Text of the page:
The Price of Gasoline: What's Behind It?
This lesson printed from:
Posted July 21, 2006
Author: Andrew Pass
Posted: July 21, 2006
Updated: August 26, 2014
In this lesson, students investigate the variables that contribute to the cost of gasoline. They learn that while OPEC nations do influence the price of oil and thus the price of gasoline, other factors also influence the price.
- Identify the core functions of OPEC and list the nations that are members of OPEC.
- List the multiple entities that participate in the production and sale of gasoline.
- Evaluate the claim that OPEC nations are to blame for the high cost of gasoline.
Most students have been present while their parents have filled their cars with gasoline. They might have heard their parents talking about fluctuations in gas prices. In this lesson, students acting as detectives for the U.S. government consider why the price of a gallon of gas has become so expensive recently. They investigate what happens to the money that consumers pay for gas. In the process, they develop an understanding of the role that OPEC nations play in setting gas prices, and they learn that gas prices are influenced by a variety of sources. In a concluding activity students determine whether it is fair to blame OPEC nations for the high cost of gasoline.
Begin this lesson by asking the students if they ever hear their parents talk about the price of gasoline. Encourage them to explain what they know about the price of gasoline.
After a few minutes, inform the students that in recent years the price of gasoline has increased considerably. Ask the students why this might be a problem. Help them understand that people often rely on their cars for transportation. Since most cars require gasoline to run, people have to pay for gas if they want to drive their cars. However, since people don't have an unlimited amount of money, they have to make decisions as what they will spend their money on. If they are forced to spend more money on gas they will not be able to spend that money on other things they may want or need.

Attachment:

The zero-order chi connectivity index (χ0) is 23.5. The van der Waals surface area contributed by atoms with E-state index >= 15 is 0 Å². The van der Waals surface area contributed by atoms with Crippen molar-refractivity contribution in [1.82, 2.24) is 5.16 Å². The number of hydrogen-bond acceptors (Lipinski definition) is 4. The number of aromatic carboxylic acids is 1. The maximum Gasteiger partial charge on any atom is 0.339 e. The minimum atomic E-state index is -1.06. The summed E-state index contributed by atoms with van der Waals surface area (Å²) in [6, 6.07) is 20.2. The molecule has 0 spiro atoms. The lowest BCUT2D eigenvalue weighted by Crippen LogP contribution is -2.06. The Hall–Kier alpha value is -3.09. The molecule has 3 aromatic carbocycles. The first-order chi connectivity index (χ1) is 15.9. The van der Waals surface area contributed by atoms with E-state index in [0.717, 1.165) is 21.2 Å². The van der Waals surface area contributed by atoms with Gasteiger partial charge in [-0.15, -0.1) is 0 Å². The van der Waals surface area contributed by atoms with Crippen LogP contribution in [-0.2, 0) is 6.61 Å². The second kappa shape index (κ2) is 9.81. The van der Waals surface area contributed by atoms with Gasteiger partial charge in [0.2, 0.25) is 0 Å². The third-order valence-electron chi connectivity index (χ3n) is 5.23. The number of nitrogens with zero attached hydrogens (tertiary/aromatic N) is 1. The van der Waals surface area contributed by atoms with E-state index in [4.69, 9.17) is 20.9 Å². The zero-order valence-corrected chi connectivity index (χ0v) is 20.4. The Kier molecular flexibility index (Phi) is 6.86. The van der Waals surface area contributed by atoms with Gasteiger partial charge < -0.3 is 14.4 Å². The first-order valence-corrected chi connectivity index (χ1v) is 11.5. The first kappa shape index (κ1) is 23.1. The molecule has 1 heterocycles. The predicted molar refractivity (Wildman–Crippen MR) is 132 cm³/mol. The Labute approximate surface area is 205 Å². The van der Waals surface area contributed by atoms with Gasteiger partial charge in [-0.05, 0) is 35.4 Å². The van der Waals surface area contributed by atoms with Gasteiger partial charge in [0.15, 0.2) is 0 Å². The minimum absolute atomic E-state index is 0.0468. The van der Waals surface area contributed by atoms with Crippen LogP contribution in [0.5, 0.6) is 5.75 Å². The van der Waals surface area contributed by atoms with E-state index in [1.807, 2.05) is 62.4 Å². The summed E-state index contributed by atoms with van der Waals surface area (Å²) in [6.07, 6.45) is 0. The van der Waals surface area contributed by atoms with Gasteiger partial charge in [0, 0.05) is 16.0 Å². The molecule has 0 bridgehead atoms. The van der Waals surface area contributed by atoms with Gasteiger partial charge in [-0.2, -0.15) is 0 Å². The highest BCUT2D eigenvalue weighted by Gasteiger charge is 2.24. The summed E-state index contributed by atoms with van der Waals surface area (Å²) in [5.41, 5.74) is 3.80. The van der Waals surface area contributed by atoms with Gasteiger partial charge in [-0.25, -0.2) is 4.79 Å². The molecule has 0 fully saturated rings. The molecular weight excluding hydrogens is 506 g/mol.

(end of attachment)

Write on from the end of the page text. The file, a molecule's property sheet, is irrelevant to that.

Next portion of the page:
Ask the students how elected officials such as the President might be affected when people have to spend more money for gas. Help the students understand that people often become unhappy with government officials when gas prices rise. For example, people sometimes think that elected officials should be able to lower the prices of gas. Inform the students that in a market economy, such as the United States, where elected officials do not typically set prices, neither the President nor any other elected official controls what people have to pay for gas. Despite this fact, however, people often blame the President. Tell the students that for this lesson they should pretend they are detectives who work for the United States Department of Energy. The President has told them that he wants to blame the high price of gas on the nations that provide the most oil to the United States. Explain that the President wants to claim that these nations, belonging to an organization (or cartel) called OPEC (which stands for Oil Producing Exporting Countries), charge too much money for the oil they sell to oil companies in the United States in barrels. Explain that the President has asked the detectives that work for the Department of Energy to determine whether it is fair to blame the price of oil on OPEC nations.
Inform students that economists do not typically look at what is fair and what is not fair. They are simply interested in understanding how people firms and societies choose to allocate resources to fulfill their wants. However tell students that public policy makers use information that they glean from economics to make important decisions. Ask students what policy makers might do if they were to decide that oil prices are high because of the prices set by OPEC nations.
After this discussion, have the students print the A Letter From the President worksheet and work in groups of two or three to answer the questions at the end of the letter. The students may use this memo and the links provided to complete the worksheet.
Research Support I have identified sources where you can find the necessary information to answer each question: